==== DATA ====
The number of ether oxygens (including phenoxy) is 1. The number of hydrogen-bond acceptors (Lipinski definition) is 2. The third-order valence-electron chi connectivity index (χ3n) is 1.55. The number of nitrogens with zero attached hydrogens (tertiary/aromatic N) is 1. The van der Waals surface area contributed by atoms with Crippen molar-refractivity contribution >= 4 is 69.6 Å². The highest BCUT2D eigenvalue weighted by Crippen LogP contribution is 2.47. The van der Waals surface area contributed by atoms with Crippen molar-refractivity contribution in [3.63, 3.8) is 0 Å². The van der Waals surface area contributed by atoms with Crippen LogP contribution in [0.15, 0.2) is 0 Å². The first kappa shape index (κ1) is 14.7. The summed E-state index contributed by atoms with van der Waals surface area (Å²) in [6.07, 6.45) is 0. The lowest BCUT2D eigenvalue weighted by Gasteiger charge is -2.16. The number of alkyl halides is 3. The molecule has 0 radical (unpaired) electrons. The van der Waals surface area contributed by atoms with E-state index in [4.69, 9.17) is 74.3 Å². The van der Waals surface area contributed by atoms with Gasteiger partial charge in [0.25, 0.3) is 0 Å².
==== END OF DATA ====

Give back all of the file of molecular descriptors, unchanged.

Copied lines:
The number of ether oxygens (including phenoxy) is 1. The number of hydrogen-bond acceptors (Lipinski definition) is 2. The third-order valence-electron chi connectivity index (χ3n) is 1.55. The number of nitrogens with zero attached hydrogens (tertiary/aromatic N) is 1. The van der Waals surface area contributed by atoms with Crippen molar-refractivity contribution >= 4 is 69.6 Å². The highest BCUT2D eigenvalue weighted by Crippen LogP contribution is 2.47. The van der Waals surface area contributed by atoms with Crippen molar-refractivity contribution in [3.63, 3.8) is 0 Å². The van der Waals surface area contributed by atoms with Crippen LogP contribution in [0.15, 0.2) is 0 Å². The first kappa shape index (κ1) is 14.7. The summed E-state index contributed by atoms with van der Waals surface area (Å²) in [6.07, 6.45) is 0. The lowest BCUT2D eigenvalue weighted by Gasteiger charge is -2.16. The number of alkyl halides is 3. The molecule has 0 radical (unpaired) electrons. The van der Waals surface area contributed by atoms with E-state index in [4.69, 9.17) is 74.3 Å². The van der Waals surface area contributed by atoms with Gasteiger partial charge in [0.25, 0.3) is 0 Å².